Victoria & Albert Museum

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Victoria & Albert Museum

The Victoria and Albert Museum (often abbreviated as the V&A) in London is the world’s largest museum of applied arts, decorative arts, and design, housing a permanent collection of over 2.27 million objects. It was founded in 1852 and named after Queen Victoria and Prince Albert.

The V&A covers 12.5 acres (5.1 ha) and 145 galleries. Its collection spans 5000 years of art, from ancient times to the present day, from the cultures of Europe, North America, Asia and North Africa. However, the art of antiquity in most areas is not collected. The holdings of ceramics, glass, textiles, costumes, silver, ironwork, jewellery, furniture, medieval objects, sculpture, prints and printmaking, drawings and photographs are among the largest and most comprehensive in the world.

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The museum owns the world’s largest collection of post-classical sculpture, with the holdings of Italian Renaissance items being the largest outside Italy. The departments of Asia include art from South Asia, China, Japan, Korea and the Islamic world.

The East Asian collections are among the best in Europe, with particular strengths in ceramics and metalwork, while the Islamic collection is amongst the largest in the Western world. Overall, it is one of the largest museums in the world.

The first V&A museum outside London, V&A Dundee opened on 15 September 2018.

The Victoria & Albert Museum is split into four Collections departments:

  • Asia;
  • Furniture, Textiles and Fashion;
  • Sculpture, Metalwork, Ceramics & Glass;
  • Word & Image.

The museum houses the National Art Library, a public library containing over 750,000 books, photographs, drawings, paintings, and prints. It is one of the world’s largest libraries dedicated to the study of fine and decorative arts. The library covers all areas and periods of the museum’s collections with special collections covering illuminated manuscripts, rare books and artists’ letters and archives.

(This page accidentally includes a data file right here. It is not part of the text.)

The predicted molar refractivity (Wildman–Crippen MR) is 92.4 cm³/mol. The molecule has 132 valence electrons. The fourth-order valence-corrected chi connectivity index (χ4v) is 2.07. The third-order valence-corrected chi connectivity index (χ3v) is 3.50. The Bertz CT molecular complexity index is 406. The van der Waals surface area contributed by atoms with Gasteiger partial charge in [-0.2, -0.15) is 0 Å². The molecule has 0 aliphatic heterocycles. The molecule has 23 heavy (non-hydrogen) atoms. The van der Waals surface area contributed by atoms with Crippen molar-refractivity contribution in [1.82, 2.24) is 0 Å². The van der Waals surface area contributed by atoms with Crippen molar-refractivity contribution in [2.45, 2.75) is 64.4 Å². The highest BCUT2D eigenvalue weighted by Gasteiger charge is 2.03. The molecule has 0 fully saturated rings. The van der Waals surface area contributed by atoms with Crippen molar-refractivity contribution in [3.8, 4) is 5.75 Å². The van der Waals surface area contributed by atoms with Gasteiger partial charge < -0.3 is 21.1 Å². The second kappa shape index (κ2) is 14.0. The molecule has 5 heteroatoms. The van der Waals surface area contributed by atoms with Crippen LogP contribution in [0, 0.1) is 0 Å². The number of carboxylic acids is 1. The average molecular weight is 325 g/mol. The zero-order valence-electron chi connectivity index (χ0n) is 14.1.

One of the most dramatic parts of the museum is the Cast Courts in the sculpture wing, comprising two large, skylighted rooms two storeys high housing hundreds of plaster casts of sculptures, friezes and tombs.

Ceramics and glass. This is the largest and most comprehensive ceramics and glass collection in the world, with over 80,000 objects from around the world. Every populated continent is represented.

Prints and drawings from the over 750,000 items in the collection can be seen on request at the print room, the “Prints and Drawings study Room”; booking an appointment is necessary.

The print collection has more than 500,000 items, covering: posters, greetings cards, bookplates, as well as a comprehensive collection of old master prints from the Renaissance to the present, including works by Rembrandt, William Hogarth, Giovanni Battista Piranesi, Canaletto, Karl Friedrich Schinkel, Henri Matisse and Sir William Nicholson.

The costume collection is the most comprehensive in Britain, containing over 14,000 outfits plus accessories, mainly dating from 1600 to the present. Costume sketches, design notebooks, and other works on paper are typically held by the Word and Image department.